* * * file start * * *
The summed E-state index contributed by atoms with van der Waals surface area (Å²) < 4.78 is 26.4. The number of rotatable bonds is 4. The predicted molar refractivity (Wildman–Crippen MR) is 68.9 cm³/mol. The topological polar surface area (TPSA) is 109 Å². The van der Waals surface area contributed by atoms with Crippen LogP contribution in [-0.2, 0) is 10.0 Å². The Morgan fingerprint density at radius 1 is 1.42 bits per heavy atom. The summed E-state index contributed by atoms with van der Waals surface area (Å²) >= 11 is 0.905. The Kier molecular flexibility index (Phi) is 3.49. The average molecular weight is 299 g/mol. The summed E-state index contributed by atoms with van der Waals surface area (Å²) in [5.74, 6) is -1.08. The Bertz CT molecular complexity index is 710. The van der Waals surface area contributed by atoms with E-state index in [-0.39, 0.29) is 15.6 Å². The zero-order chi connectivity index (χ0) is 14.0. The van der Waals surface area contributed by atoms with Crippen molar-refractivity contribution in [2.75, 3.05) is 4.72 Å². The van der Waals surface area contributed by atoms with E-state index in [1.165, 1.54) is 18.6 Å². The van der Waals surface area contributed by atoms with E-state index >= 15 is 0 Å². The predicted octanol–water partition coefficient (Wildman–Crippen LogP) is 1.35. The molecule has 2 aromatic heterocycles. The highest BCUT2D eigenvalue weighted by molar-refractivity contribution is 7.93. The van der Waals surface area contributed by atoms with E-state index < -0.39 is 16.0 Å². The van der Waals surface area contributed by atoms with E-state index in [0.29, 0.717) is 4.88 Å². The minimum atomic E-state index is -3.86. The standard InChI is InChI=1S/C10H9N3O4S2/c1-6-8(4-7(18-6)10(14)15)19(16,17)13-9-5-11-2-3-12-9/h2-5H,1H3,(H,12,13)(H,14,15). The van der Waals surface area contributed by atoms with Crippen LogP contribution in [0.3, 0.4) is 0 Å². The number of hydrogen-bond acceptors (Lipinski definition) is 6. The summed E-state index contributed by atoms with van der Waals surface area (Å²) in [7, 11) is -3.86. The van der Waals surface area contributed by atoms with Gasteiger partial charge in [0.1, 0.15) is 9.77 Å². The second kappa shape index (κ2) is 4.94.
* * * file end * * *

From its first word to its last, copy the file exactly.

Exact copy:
The summed E-state index contributed by atoms with van der Waals surface area (Å²) < 4.78 is 26.4. The number of rotatable bonds is 4. The predicted molar refractivity (Wildman–Crippen MR) is 68.9 cm³/mol. The topological polar surface area (TPSA) is 109 Å². The van der Waals surface area contributed by atoms with Crippen LogP contribution in [-0.2, 0) is 10.0 Å². The Morgan fingerprint density at radius 1 is 1.42 bits per heavy atom. The summed E-state index contributed by atoms with van der Waals surface area (Å²) >= 11 is 0.905. The Kier molecular flexibility index (Phi) is 3.49. The average molecular weight is 299 g/mol. The summed E-state index contributed by atoms with van der Waals surface area (Å²) in [5.74, 6) is -1.08. The Bertz CT molecular complexity index is 710. The van der Waals surface area contributed by atoms with E-state index in [-0.39, 0.29) is 15.6 Å². The zero-order chi connectivity index (χ0) is 14.0. The van der Waals surface area contributed by atoms with Crippen molar-refractivity contribution in [2.75, 3.05) is 4.72 Å². The van der Waals surface area contributed by atoms with E-state index in [1.165, 1.54) is 18.6 Å². The van der Waals surface area contributed by atoms with E-state index >= 15 is 0 Å². The predicted octanol–water partition coefficient (Wildman–Crippen LogP) is 1.35. The molecule has 2 aromatic heterocycles. The highest BCUT2D eigenvalue weighted by molar-refractivity contribution is 7.93. The van der Waals surface area contributed by atoms with E-state index < -0.39 is 16.0 Å². The van der Waals surface area contributed by atoms with E-state index in [0.29, 0.717) is 4.88 Å². The minimum atomic E-state index is -3.86. The standard InChI is InChI=1S/C10H9N3O4S2/c1-6-8(4-7(18-6)10(14)15)19(16,17)13-9-5-11-2-3-12-9/h2-5H,1H3,(H,12,13)(H,14,15). The van der Waals surface area contributed by atoms with Crippen LogP contribution in [0.3, 0.4) is 0 Å². The number of hydrogen-bond acceptors (Lipinski definition) is 6. The summed E-state index contributed by atoms with van der Waals surface area (Å²) in [7, 11) is -3.86. The van der Waals surface area contributed by atoms with Gasteiger partial charge in [0.1, 0.15) is 9.77 Å². The second kappa shape index (κ2) is 4.94.